6. Engage with inspirational people.
Those souls who expand your mind, your heart, your world view and bring sanity, stability or a deeper understanding to your experience. Ask questions. Make space for discussions. This doesn’t have to be other creatives. Inspiring people come from all walks of life, professional disciplines, backgrounds, traditions and experiences.

7. Build bridges.
Between different different parts of your creative life; between different parts of your overall life; with people you’d love to collaborate with. Introduce people you know who would love to get to know each other. Be willing to reach out to someone you haven’t spoken to in a long time. Initiate something especially when it would be easier to do nothing.

8. Tend your flame.
This is different for everyone but the essentials are similar. Tending requires focus, time, patience, persistence, maintenance, love, care and attention. Passionate people are the best antidote to apathy. Being passionate invites more of the same energy and people into your life. Sometimes they will come along to help tend the flame, when you’re struggling to do it.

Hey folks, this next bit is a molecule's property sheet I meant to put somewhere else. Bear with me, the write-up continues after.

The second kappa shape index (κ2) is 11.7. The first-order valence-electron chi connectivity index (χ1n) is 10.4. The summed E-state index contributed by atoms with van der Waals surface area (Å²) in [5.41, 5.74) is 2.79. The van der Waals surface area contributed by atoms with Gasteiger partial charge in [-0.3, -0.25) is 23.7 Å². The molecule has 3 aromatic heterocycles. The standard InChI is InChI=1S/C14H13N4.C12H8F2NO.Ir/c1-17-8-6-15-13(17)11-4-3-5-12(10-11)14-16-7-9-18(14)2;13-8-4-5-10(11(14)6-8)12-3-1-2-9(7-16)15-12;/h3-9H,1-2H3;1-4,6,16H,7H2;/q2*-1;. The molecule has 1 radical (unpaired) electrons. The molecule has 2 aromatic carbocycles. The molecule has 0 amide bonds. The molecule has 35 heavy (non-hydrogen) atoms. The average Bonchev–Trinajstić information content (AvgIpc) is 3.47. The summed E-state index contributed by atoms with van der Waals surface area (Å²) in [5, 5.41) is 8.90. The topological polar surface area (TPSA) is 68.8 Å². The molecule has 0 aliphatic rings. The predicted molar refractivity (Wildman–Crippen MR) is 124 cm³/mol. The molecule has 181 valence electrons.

9. Sync with natural cycles.
Why battle the tides? I can think of better ways to invest my energy than doing something the hard way. Jack Dann once told me: Give the best part of the day to your writing. Know what’s the best part of your day. Know how you can flow with the wax and wane of the moon. Know what moon signs are best for doing specific jobs. Find the dates of Mercury Retrograde (the best time for editing). Get to know the prevailing astrological forecast and use it (like you use the weather forecast to plan your day/week).

ADAM

1. Limit your projects.
Ideas are like seeds; some will grow and some will not. You need to tend and nurture the ideas you care about the most. Others are dandelions you can blow away on the breeze.

2. Measure your time.
It’s finite. It involves sacrifice. It involves commitment. Waste it when you want to and have planned to do so. Don’t waste time when you have planned to make it productive.